By refusing to issue a "short-term protection order", the executive authorities not only reduce the effectiveness of the law but also remain indifferent to the problem faced by victims. As a result of this negligence, these officials either do not see or do not want to see that the lives of the victims are in danger.
For example, on June 8, we appealed to the Narimanov District Executive Power to issue a "short-term protection order". Despite the fact that we were invited to give a statement more than a month ago, we have not yet received a protection order. The response to our request is that the deputy chief executive, who is in charge, is on leave.
However, according to Paragraph 3.1 of the Rules for Consideration of complaints on domestic violence, in the absence of elements of a crime in a complaint, approved by the Resolution of the Cabinet of Ministers of the Republic of Azerbaijan No. 46 dated February 24, 2012, a complaint related to domestic violence shall be considered by the local executive authority and a relevant decision shall be made within 5 (five) days. During this period, a preliminary investigation should be conducted in accordance with Article 8 of the Law. If the fact of domestic violence is found, necessary measures should be taken to ensure the safety of the victim and future actions to eliminate domestic violence should be identified.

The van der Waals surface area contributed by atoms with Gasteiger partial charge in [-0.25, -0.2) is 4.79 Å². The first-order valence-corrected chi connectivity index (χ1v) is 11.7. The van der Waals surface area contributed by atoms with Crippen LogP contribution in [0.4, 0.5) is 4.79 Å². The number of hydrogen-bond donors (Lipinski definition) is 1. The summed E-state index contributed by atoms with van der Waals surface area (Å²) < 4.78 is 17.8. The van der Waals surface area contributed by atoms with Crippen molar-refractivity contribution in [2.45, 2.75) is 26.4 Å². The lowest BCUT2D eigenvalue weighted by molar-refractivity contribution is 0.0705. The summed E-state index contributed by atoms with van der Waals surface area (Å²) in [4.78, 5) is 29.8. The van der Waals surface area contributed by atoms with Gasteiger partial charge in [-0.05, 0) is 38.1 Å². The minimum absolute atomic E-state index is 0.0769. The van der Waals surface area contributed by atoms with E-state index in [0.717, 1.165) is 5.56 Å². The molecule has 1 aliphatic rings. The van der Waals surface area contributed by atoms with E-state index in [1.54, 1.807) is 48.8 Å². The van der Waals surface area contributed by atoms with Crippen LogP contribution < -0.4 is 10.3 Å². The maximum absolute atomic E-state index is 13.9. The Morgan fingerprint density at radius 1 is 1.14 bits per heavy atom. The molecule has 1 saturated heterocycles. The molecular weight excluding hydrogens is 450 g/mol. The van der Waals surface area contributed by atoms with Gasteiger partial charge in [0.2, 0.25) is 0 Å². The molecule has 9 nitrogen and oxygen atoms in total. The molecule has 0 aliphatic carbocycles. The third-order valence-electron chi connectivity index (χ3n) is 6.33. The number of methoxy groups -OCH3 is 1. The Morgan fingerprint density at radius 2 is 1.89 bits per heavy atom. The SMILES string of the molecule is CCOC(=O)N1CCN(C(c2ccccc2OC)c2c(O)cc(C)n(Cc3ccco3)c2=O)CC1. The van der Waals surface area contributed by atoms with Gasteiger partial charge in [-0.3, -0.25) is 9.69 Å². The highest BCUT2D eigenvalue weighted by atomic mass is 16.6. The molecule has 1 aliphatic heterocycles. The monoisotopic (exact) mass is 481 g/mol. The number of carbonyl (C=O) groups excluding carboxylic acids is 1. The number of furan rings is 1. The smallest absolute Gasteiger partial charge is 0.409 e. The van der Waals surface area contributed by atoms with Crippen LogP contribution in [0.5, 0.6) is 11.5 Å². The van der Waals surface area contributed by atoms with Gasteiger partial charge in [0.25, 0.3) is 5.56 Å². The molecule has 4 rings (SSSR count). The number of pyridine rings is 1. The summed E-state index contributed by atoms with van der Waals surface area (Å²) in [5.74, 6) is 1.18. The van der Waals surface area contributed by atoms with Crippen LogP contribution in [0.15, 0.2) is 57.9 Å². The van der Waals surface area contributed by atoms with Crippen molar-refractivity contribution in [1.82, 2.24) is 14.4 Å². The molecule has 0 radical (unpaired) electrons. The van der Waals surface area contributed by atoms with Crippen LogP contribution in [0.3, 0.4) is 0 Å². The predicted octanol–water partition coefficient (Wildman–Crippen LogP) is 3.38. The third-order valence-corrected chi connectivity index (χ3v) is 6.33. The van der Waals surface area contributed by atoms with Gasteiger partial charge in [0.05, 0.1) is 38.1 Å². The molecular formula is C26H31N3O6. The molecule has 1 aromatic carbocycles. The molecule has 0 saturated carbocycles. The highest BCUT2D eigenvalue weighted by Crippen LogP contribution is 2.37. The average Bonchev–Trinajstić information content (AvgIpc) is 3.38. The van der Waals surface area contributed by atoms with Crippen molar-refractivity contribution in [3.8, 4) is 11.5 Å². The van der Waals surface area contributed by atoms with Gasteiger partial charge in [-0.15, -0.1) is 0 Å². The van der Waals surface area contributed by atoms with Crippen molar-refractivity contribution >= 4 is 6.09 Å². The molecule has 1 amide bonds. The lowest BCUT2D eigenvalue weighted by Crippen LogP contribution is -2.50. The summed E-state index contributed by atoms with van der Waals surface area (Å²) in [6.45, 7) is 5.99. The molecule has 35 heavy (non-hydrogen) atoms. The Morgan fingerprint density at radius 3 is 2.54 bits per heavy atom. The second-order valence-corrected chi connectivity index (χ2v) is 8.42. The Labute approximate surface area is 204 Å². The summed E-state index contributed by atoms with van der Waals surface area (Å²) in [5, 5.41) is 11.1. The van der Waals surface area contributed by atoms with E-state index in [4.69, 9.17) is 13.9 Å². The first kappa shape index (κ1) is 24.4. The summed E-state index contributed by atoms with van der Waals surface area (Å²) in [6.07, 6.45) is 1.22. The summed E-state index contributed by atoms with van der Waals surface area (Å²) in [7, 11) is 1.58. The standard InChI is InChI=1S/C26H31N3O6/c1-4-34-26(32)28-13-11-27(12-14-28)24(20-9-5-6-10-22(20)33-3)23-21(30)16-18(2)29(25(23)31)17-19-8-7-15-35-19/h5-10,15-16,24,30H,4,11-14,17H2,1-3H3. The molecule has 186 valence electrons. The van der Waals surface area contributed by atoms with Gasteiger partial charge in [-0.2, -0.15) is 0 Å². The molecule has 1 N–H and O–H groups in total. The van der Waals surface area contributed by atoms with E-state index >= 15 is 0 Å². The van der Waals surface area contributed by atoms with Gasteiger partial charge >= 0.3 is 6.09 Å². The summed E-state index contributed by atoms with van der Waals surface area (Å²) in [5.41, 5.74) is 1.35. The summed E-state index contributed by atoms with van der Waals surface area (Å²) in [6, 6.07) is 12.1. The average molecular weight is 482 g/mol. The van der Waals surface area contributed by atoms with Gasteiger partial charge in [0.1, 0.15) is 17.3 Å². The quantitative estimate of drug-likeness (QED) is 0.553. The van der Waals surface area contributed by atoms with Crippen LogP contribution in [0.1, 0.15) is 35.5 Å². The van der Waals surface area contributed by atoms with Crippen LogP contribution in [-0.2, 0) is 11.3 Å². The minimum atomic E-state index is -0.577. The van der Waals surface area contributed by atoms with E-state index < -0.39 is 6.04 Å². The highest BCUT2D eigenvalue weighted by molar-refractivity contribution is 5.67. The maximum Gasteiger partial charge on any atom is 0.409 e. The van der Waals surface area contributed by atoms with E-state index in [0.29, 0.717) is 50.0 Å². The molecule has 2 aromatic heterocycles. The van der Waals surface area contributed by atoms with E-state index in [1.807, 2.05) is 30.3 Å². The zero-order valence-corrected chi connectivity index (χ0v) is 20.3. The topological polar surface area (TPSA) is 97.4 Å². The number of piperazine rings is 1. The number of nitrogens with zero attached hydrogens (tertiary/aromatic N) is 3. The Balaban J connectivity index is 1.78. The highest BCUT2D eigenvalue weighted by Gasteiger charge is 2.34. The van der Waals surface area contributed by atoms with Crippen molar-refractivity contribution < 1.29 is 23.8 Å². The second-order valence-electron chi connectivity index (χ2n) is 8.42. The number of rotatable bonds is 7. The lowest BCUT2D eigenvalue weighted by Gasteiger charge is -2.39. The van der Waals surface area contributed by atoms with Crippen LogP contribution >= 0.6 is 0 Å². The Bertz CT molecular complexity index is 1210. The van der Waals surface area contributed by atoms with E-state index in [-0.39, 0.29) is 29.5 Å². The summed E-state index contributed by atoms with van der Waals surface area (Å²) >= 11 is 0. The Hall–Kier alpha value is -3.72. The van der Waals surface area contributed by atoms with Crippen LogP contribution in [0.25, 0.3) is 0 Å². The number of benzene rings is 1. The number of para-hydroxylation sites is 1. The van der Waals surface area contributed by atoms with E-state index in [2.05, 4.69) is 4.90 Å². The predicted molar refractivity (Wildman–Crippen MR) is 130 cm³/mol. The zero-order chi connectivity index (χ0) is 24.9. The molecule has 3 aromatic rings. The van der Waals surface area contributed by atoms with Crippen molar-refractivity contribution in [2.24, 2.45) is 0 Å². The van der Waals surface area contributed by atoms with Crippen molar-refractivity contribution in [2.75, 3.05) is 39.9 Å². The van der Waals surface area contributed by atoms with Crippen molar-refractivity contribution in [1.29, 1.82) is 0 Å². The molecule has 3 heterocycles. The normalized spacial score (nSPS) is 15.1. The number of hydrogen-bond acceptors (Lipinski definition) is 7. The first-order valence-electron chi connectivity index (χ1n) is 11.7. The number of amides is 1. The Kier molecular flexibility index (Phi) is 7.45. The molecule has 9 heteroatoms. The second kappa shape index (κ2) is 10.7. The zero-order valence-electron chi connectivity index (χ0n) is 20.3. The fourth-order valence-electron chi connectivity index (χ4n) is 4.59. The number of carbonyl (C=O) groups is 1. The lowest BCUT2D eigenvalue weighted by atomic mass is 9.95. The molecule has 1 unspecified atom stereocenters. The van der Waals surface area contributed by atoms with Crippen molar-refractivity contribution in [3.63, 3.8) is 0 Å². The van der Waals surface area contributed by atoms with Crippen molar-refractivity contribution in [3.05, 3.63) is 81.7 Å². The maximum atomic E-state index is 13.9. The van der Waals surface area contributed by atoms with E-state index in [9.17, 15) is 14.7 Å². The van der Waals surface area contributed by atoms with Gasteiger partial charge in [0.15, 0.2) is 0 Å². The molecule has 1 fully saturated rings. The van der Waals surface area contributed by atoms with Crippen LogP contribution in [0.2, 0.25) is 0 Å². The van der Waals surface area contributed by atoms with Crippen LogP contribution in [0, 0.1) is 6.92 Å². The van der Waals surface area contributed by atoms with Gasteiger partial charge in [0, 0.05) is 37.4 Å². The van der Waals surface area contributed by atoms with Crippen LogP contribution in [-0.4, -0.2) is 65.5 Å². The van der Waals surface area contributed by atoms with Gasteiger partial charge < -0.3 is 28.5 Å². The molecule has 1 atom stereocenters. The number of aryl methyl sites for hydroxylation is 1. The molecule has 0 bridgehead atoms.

The response I received from the Narimanov District Executive Power is a good indication of the attitude of those bodies to this Law and the level of implementation of the Law.
In such a case, I kindly request the State Committee for Family, Women and Children Affairs, the Office of the Ombudsman, the Presidential Administration, and other relevant agencies to take these issues in hand.